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HOW DO KITES FLY?

How do kites fly Lift and Stability

A kite will fly if it finds enough wind to lift it and keep it in the sky.  Successful kite flight depends upon establishing and maintaining a balance between the upward force of lift, the downward force of gravity, and the backwards force of drag.

Wind blowing against the kite’s sail is blocked by the sail and is forced to move around the kite.  If the kite is positioned at the proper angle to the wind, more air is deflected down from the sail than is forced up and over the kite, thus creating lift.  This lifts the kite upward, overcoming the force of gravity.  Turbulence swirls around the kite, reducing the lift and increasing the drag.  Drag pulls the kite backward but the kite line prevents the kite from moving backwards, and the net effect of these forces – gravity, lift, and drag — is to move the kite upwards until it reaches a point of equilibrium.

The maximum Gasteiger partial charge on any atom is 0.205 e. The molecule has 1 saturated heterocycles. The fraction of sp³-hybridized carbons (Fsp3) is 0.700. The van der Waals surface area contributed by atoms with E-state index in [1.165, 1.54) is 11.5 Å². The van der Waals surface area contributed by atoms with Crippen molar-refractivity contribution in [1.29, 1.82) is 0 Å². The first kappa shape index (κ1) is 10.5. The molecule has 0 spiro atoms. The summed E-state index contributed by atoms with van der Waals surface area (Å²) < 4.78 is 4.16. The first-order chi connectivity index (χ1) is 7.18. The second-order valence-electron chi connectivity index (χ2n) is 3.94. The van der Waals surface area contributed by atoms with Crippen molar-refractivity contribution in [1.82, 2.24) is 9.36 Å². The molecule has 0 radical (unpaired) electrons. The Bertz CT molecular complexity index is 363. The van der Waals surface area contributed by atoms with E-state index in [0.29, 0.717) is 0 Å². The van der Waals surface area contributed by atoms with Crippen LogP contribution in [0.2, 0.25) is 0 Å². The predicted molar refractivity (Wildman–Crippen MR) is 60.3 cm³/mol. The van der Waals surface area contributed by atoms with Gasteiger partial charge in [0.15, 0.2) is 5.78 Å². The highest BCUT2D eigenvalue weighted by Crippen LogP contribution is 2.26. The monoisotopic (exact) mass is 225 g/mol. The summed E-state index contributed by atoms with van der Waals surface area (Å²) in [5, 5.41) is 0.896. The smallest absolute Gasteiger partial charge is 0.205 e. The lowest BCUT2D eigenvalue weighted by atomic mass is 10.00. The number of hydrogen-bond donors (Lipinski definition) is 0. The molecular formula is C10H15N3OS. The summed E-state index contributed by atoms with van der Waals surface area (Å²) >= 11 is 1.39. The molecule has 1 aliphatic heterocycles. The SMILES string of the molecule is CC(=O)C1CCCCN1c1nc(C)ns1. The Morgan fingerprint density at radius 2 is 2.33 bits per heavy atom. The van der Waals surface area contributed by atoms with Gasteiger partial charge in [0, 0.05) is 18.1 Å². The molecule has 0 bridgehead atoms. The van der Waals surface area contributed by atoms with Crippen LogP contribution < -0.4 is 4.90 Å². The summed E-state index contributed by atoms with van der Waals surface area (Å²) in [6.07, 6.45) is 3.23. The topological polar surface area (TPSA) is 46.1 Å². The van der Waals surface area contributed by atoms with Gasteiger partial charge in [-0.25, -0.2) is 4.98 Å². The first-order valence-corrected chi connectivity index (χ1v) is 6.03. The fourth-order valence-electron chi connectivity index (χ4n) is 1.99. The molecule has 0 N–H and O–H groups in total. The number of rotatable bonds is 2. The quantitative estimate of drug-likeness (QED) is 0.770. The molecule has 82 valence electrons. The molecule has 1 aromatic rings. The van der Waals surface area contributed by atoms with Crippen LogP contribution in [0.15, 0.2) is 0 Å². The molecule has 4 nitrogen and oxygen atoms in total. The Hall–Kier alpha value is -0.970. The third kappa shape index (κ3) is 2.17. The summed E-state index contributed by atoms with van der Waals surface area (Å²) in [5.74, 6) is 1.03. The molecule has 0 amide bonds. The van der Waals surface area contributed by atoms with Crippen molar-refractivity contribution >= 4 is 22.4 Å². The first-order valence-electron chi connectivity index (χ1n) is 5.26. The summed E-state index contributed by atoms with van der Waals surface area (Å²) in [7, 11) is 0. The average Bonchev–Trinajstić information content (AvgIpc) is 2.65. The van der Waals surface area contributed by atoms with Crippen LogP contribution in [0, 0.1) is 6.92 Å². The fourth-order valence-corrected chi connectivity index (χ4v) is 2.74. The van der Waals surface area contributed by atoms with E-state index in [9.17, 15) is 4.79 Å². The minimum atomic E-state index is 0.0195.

“Getting any kite – from the most basic to the most complex – to fly is a matter of achieving a successful lift-to-drag ratio; that is, the lift must exceed the drag.  Naturally, the kite must be constructed properly and maintained in perfect balance.  Assuming these prerequisites are fulfilled, obtaining the correct lift-to-drag ratio depends on angling the kite to the wind properly, a task which is accomplished by a carefully constructed bridle.” [Create-a-Kite]

About Kites Lift and Stability Explained

Wind Window

Particularly evident with maneuverable kites (dual-line, quad-line, fighter, or power kites), the wind window is an important aspect of kite flying – the angle of wind on your kite changes as you fly around the wind window, decreasing or increasing the power and control depending on a number of other factors such as the weight of your kite or lines.

Dropping grass, sand or letting a ribbon move in the wind should give you a sense of where the center of your window exists – from there, it’s mostly a matter of observing both the visual and physical feedback your kite is giving as it moves through the window.
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Images below by reeddesign.co.uk)